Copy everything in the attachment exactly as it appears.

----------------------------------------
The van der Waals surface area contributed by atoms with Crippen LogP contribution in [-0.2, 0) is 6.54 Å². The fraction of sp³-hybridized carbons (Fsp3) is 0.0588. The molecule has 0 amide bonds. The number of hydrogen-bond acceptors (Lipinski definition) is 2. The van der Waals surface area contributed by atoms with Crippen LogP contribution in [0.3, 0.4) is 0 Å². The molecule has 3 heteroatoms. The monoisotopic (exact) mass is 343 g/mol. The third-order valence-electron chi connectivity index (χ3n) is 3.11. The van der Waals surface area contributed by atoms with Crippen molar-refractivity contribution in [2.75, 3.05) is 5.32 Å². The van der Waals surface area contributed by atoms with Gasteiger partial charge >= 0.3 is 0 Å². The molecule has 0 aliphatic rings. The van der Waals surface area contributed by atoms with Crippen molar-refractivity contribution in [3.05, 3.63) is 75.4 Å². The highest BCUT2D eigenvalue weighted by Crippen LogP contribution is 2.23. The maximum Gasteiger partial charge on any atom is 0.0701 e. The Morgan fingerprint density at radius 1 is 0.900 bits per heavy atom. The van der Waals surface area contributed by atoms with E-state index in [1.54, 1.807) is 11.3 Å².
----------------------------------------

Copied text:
The van der Waals surface area contributed by atoms with Crippen LogP contribution in [-0.2, 0) is 6.54 Å². The fraction of sp³-hybridized carbons (Fsp3) is 0.0588. The molecule has 0 amide bonds. The number of hydrogen-bond acceptors (Lipinski definition) is 2. The van der Waals surface area contributed by atoms with Crippen LogP contribution in [0.3, 0.4) is 0 Å². The molecule has 3 heteroatoms. The monoisotopic (exact) mass is 343 g/mol. The third-order valence-electron chi connectivity index (χ3n) is 3.11. The van der Waals surface area contributed by atoms with Crippen molar-refractivity contribution in [2.75, 3.05) is 5.32 Å². The van der Waals surface area contributed by atoms with Gasteiger partial charge >= 0.3 is 0 Å². The molecule has 0 aliphatic rings. The van der Waals surface area contributed by atoms with Crippen molar-refractivity contribution in [3.05, 3.63) is 75.4 Å². The highest BCUT2D eigenvalue weighted by Crippen LogP contribution is 2.23. The maximum Gasteiger partial charge on any atom is 0.0701 e. The Morgan fingerprint density at radius 1 is 0.900 bits per heavy atom. The van der Waals surface area contributed by atoms with E-state index in [1.54, 1.807) is 11.3 Å².